Dress: Thrifted and refashioned/altered
Velvet Jacket: Express, circa 2005
Tights: DKNY (via TJMaxx)
Boots: Nine West outlet
Lately I’ve been doing a great deal of altering/refashioning thrifted clothing. I took the wardrobe refashion challenge last year, though I didn’t really do much refashioning then. It’s only since deciding that I don’t like myself in pants that I’ve started to be hardcore about making my thrifted items work. Before I started sewing I literally had three dresses in my closet. I’ve worked hard to create a wardrobe that makes me feel good about myself – before, I had too many clothes that I was hiding in!
Occasionally I tell someone about this hobby, and I’m often met with the response “Oh, but alterations are hard!” or “I wouldn’t know how visualize a new look!” I’m here to tell you that you can do it! I was afraid of alterations, even after I took up sewing for myself (I know, crazy!) One day I forced myself to sit down and just try to make it work – and to my surprise it not only wasn’t hard, it was actually fun!
Most of the alterations I make are not hard. Want the dress shorter? Mark a new hem and chop it off! You don’t always have to hand hem – I’m about 50/50, depending on the style of skirt. On some knits I don’t even use a hem, since they won’t ravel! The hem is probably my most common alteration. I like my skirts right above the knee, an alteration which often takes a dress from dowdy to fabulous. I think everyone has a magic hemline length – the one that almost always works for you. For some people it’s right below the knee, others shorter than mine. Heck, maybe you can convince me about a mid-calf hemline. If you find that magic length it takes some of the guesswork out of hemming.
My second most common alteration is to take in the side seams. I will buy a dress or skirt up to 3 sizes too large. In fact, too large is always safer than too small, if you can’t try the item on (or don’t want to… it was madness at the thrift store today with a 50% off clothing sale on!) Any bigger than a 2-3 inch alteration and you’re looking at shaping issues, though I’ve seen some ladies really make it work (see: New Dress a Day.)
And in the event of a large dress? Belts are magic. Seriously. Let me tell you about the dress in today’s outfit. I bought it last Sunday. It’s Faded Glory, which is a Wal-mart brand. Usually I avoid wal-mart clothes because the quality is awful, but I go this since it was 100% cotton and plaid! When I got it inside out I realized it was terribly sewn – loose serger thread all over the place, exposed elastic in the sleeves, half the hem machine stitched in red thread for some reason etc. It had a really sad little self-fabric belt, which was actually sewn to the dress twisted (perhaps why it was donated?) I removed the belt and the belt loops – I like my belts wide, and those loops wouldn’t help a bit! Then I loosened the hem and restitched it with a more appropriate thread color. I didn’t have to shorten the dress this time. I took in the side seams by 2 inches total (so, I sewed the side seams 1/2 inch in from the serged stitching on each side.) I left the sleeves alone because they seemed small. After that it wasn’t exactly fitted, but it’s not that sort of dress – time for belting!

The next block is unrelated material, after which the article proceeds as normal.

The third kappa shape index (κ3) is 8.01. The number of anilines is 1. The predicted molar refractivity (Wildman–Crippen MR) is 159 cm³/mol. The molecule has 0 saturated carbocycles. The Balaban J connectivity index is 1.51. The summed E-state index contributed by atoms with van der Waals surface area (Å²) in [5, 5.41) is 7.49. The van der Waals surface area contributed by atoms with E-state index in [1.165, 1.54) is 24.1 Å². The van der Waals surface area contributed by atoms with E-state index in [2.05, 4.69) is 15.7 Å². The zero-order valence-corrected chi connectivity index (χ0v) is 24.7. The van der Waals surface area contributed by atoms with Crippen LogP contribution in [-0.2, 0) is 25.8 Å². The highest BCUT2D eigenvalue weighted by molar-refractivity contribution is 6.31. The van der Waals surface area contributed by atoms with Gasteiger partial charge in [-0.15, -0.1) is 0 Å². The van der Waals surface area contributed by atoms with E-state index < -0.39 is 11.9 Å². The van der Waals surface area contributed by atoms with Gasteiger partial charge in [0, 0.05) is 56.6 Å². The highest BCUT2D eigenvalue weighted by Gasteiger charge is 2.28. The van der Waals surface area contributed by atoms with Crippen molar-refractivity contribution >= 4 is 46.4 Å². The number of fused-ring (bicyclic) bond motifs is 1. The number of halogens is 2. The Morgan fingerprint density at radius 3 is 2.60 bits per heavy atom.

I used to have a major case of belt phobia. It has required some intensive therapy to cure myself! I recommend trying all different types of belts. I like to buy them cheaply – Forever 21 is my favorite! They can be thrifted, but I don’t have the greatest luck finding them in decent shape. I prefer elastic backed belts, but that’s a personal issue – I find them easier to sing in. I also find that I like really wide belts, and I like to belt a bit higher than my waist. Experiment with different types and widths, wear them in different places, and you will find what works for you!
I’m wearing three different shades of purple today. We went to a second Thanksgiving at my in-laws, and my MIL loves purple. It’s one of my favorite colors too. We got to see my niece (they live in Wisconsin – the last time I saw her she wasn’t talking yet, and today she knew my name!) She spent all evening pointing at my tights… perhaps the sign of a fashionista in training? Or just that she likes purple more likely!
I hope some of you feel inspired to try some alterations. I haven’t touched on more complicated changes, but I will later on! I’m going to start taking before photos of my refashions, and hopefully I can give a little inspiration. I know that all the fabulous refashions online have been a great help to me!
4 thoughts on “11-26-2010: thoughts on refashioning”
Well, well, the things I learn from your blog… just amazing. I have belt phobia, indeed I only wear one if it’s absolutely necessairy to hold up my pants, never have I worn one as a fashion accessory. I must look into that… 🙂
Your outfit is gorgeous as usual. You are definitely right about hemlines; some of us have nice knees and some of us have knock knees, etc. Your hemline is perfect for you.
I think you should get a blind hemmer, if you find yourself doing a lot of hems on wovens to refashion them. Mine was under $300 on allbrands.com and it makes such a perfect hem!
Lovely post, I really enjoyed it and I’m sure it will encourage many potential refashioners to give it a whirl. As you say, the simplest changes like raising a hem or adding a belt can radically alter the look of a garment. Thanks for sharing your thoughts xxx